In 2006, Dr. Rimmer was appointed to the CDC Health Disparities Advisory Committee. That year, he also received the Mary Slaughter Award, the University of Virginia's Distinguished Researcher in Exercise Science award. The following year, he was appointed to the U.S. Department of Health and Human Services' Physical Activity Guidelines Advisory Committee, where he was one of thirteen expert panel members.

Also in 2007, Dr. Rimmer received two awards for his research: the G. Lawrence Rarick Research Award from the National Consortium on Physical Education and Recreation for Individuals with Disabilities and the Allan Meyers Award from the American Public Health Association. The Allan Meyers Award also acknowledged his “teaching and advocacy to improve the health and quality of life for people with disabilities.”

Dr. Rimmer has also been acknowledged for his teaching excellence with the UIC Professor of the Year for the College of Applied Health Sciences (2006) and the Excalibur Award for Teaching Excellence (2007).8

The CDC's National Center on Birth Defects and Developmental Disabilities appointed Dr. Rimmer on their Board of Scientific Counselors in 2008. Additionally in 2008, he was appointed to the advisory board of the National Institutes of Health's National Center for Medical Rehabilitation Research and he was inducted as a Fellow into the American Academy of Kinesiology.

Twenty years after first being acknowledged by the AAHPERD, Dr. Rimmer was again honored with their Charles H. McCloy Distinguished Research Lecture award in 2010. The following year he was inducted as a Fellow of the Institute for Health Research and Policy (IHRP).9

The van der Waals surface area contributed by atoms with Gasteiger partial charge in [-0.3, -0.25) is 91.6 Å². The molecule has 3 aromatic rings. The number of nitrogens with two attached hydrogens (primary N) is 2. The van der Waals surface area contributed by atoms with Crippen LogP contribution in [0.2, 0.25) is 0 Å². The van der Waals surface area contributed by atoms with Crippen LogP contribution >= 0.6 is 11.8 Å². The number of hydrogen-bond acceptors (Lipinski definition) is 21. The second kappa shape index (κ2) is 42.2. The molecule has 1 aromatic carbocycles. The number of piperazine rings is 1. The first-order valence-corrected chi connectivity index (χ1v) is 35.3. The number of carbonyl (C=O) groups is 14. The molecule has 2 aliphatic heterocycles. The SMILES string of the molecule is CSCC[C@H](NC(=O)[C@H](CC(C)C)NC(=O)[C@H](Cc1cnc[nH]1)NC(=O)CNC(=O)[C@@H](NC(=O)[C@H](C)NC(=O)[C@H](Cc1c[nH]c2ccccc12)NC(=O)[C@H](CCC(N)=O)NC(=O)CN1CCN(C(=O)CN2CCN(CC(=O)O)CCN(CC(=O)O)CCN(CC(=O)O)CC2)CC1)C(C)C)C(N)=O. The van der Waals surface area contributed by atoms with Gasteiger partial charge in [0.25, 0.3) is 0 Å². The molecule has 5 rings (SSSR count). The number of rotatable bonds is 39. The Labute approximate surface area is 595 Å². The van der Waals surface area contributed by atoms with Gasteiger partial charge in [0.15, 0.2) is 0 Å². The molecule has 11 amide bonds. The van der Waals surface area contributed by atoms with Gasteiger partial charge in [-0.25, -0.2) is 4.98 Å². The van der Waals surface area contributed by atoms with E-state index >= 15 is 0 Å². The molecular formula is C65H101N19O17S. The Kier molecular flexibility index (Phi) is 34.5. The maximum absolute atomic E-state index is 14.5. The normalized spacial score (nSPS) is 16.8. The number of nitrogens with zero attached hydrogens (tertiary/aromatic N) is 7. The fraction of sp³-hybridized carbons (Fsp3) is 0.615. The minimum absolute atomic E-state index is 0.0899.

Beginning in January of 2012, Dr. Rimmer became the first Lakeshore Foundation Endowed Chair in Health Promotion and Rehabilitation Sciences at the University of Alabama at Birmingham (UAB) School of Health Professions and Director of Research at Lakeshore Foundation. He also has appointments in the School of Medicine and the Nutrition Obesity Research Center at UAB. As such he will “develop a research program in exercise, health promotion and disability.”10 The two federal research centers which he directs, the National Center on Physical Activity and Disability and the Rehabilitation Engineering Research Center on Interactive Exercise Technologies and Exercise Physiology for People with Disabilities, transferred to UAB with Dr. Rimmer.

  • 1. “James H. Rimmer, PhD.” UIC Institute for Health Research and Policy. < http://www.ihrp.uic.edu/researcher/james-h-rimmer-phd > 14 Dec. 2011.
  • 2. Shepard, Bob. “Rimmer to lead joint health promotion-rehabilitation science research.” UAB News. 14 Dec. 2011. < http://www.uab.edu/news/latest/item/1910-rimmer-to-lead-joint-health-promotion-rehabilitation-science-research > 14 Dec. 2011. (Quote by Jeff Underwood, president of Lakeshore Foundation.)
  • 3. “Curriculum Vitae.” UIC Institute on Disability and Human Development. < http://www.idhd.org/downloads/CV/James%20Rimmer.doc > 5 Feb. 2012.
  • 4. “Biographical Sketch.” University of Illinois at Chicago. < http://www.ahs.uic.edu/ahs/files/dhd/faculty_cv/Rimmer%20Biosketch--Updated%2011.15.10.pdf > 14 Dec. 2011.
  • 5. Op. cit., “Curriculum Vitae.”
  • 6. Op. cit., “Biographical Sketch.”
  • 7. Op. cit., “James H. Rimmer, PhD.” UIC Institute for Health Research and Policy.
  • 8. Op. cit., “Biographical Sketch.”
  • 9. Op. cit., “James H. Rimmer, PhD.” UIC Institute for Health Research and Policy.
  • 10. Op. cit., Shepard.